Is Alzheimer’s A Fourth Type Of Diabetes?
People with diabetes have a higher risk of dementia. But could dementia actually be a type of diabetes?
Some researchers say yes. The disease that affects millions of Americans — Alzheimer’s — is actually “type 3” diabetes, not a separate condition, some say.
In clinical practice today, there are three types of diabetes: type 1, which has no known cause or cure and is typically diagnosed in childhood; type 2, called the “lifestyle” diabetes, though it is also caused by ethnicity and family history; and gestational, which strikes pregnant women and in 90 percent of cases goes away after women give birth.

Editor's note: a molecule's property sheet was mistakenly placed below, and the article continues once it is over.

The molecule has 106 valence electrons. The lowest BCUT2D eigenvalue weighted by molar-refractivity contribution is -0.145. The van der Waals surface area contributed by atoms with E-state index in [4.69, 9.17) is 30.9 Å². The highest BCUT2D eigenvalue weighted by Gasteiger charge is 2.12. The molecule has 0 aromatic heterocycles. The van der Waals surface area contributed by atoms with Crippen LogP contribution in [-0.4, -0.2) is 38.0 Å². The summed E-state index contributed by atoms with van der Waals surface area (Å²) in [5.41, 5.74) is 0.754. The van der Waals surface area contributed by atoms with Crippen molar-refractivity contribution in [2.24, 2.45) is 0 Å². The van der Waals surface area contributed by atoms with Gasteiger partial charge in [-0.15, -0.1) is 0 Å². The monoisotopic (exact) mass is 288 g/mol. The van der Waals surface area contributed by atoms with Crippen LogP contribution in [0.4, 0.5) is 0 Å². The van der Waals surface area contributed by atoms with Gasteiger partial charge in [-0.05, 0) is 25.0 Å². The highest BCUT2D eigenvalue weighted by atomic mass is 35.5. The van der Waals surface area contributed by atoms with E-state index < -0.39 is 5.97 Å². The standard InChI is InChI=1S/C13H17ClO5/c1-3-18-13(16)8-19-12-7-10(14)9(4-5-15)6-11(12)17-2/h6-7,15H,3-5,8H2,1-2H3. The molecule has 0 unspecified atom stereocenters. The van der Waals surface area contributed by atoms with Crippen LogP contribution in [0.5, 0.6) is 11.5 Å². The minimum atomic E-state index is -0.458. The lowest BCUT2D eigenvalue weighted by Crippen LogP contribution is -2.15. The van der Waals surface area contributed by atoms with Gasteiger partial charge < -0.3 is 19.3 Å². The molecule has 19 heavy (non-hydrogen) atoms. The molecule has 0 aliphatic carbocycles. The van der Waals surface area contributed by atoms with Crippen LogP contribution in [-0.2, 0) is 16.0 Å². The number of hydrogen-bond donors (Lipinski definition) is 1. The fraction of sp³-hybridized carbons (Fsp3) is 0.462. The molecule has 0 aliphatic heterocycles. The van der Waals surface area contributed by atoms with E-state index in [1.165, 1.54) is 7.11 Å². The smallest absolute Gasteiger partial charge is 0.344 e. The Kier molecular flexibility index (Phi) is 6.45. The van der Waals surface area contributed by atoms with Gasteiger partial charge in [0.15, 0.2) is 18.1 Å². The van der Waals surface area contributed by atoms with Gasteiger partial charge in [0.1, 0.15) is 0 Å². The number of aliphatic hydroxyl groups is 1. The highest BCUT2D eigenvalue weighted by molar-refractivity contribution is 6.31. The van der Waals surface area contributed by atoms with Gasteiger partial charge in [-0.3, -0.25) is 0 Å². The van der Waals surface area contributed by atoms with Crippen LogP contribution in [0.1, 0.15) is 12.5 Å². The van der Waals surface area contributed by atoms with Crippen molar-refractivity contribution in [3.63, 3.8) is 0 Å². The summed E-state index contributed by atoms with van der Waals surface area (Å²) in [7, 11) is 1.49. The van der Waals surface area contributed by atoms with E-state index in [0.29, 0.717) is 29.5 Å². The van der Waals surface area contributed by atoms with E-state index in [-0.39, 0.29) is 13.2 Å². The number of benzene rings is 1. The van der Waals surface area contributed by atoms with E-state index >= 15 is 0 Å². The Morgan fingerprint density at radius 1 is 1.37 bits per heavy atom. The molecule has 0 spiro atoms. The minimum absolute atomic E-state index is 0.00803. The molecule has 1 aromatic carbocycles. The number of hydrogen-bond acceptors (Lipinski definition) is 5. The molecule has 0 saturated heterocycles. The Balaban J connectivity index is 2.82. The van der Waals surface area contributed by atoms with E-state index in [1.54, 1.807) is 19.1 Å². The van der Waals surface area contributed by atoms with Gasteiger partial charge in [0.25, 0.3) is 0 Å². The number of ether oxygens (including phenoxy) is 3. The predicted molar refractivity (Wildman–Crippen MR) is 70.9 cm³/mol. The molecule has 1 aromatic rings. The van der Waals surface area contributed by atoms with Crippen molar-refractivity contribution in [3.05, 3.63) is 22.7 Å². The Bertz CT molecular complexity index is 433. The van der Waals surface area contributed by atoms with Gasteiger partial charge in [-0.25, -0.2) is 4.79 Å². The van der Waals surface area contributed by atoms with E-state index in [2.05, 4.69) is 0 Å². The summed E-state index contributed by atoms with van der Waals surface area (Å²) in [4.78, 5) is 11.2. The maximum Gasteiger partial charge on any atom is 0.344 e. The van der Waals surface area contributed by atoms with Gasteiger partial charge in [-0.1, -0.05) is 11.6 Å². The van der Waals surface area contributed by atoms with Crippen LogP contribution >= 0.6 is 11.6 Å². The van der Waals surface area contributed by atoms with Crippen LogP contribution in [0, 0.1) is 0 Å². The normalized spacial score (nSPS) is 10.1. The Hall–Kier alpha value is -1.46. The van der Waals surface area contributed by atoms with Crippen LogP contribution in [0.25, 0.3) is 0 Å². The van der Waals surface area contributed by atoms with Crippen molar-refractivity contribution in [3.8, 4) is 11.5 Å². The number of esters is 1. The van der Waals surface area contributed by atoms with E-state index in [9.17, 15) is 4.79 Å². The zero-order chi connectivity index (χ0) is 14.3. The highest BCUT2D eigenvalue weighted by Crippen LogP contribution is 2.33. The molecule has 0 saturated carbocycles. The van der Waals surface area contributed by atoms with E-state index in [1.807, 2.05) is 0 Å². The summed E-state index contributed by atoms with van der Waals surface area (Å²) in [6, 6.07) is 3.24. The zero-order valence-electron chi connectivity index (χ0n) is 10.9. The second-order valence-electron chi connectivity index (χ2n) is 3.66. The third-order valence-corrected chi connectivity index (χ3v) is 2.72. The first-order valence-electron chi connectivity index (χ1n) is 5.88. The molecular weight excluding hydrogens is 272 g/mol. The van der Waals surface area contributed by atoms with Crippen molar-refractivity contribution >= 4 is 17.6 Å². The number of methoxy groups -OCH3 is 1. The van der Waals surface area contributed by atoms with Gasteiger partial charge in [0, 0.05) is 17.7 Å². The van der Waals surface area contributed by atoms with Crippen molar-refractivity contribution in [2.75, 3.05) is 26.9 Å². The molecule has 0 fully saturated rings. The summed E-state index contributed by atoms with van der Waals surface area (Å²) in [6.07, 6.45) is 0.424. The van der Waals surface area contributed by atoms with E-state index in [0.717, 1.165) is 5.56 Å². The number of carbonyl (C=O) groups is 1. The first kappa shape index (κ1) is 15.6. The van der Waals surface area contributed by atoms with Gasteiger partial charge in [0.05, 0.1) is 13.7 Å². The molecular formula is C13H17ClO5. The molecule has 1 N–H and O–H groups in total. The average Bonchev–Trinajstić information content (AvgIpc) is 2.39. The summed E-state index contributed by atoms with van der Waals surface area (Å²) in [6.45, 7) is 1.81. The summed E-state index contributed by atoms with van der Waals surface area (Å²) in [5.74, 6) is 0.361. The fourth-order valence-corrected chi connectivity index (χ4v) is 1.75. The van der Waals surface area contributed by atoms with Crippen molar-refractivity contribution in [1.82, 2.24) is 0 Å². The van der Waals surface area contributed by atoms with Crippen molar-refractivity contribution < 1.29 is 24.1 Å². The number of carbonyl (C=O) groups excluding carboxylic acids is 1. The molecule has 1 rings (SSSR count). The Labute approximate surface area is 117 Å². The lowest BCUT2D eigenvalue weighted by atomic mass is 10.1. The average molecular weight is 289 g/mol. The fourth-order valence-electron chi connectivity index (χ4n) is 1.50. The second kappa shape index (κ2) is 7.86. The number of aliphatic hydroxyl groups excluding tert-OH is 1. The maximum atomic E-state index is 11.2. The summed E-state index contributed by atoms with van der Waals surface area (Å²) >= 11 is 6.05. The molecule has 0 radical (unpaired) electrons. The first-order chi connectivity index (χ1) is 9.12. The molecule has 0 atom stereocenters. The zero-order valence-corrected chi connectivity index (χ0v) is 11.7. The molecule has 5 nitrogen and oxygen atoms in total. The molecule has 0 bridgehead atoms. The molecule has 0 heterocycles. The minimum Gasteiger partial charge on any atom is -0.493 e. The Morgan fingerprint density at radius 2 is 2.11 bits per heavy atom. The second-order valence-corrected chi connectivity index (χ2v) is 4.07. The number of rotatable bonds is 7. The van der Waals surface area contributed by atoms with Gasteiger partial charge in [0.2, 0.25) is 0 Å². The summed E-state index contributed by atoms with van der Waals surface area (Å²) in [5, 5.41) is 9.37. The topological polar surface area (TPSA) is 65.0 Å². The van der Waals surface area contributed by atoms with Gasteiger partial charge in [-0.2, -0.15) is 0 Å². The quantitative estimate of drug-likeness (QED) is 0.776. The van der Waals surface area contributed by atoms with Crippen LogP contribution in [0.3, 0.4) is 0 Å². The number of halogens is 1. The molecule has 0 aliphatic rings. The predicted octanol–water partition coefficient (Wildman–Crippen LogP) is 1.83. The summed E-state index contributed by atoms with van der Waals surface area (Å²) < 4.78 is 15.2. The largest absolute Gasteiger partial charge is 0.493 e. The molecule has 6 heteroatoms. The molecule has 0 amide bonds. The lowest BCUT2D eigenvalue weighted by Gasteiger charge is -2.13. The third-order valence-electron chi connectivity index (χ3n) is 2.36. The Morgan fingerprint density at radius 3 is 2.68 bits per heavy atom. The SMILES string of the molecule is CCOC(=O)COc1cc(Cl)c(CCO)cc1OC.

But as food writer and health advocate Mark Bittman writes in a recent New York Times op-ed, the idea that Alzheimer’s is actually just another form of diet-induced diabetes was introduced in 2005 by neuropathologist and professor at Brown Medical School, Suzanne de la Monte, MD, MPH. In her research, de la Monte demonstrated that levels of insulin and its receptors diminish significantly in the brain during early Alzheimer’s — and this trend continues as the disease progresses.
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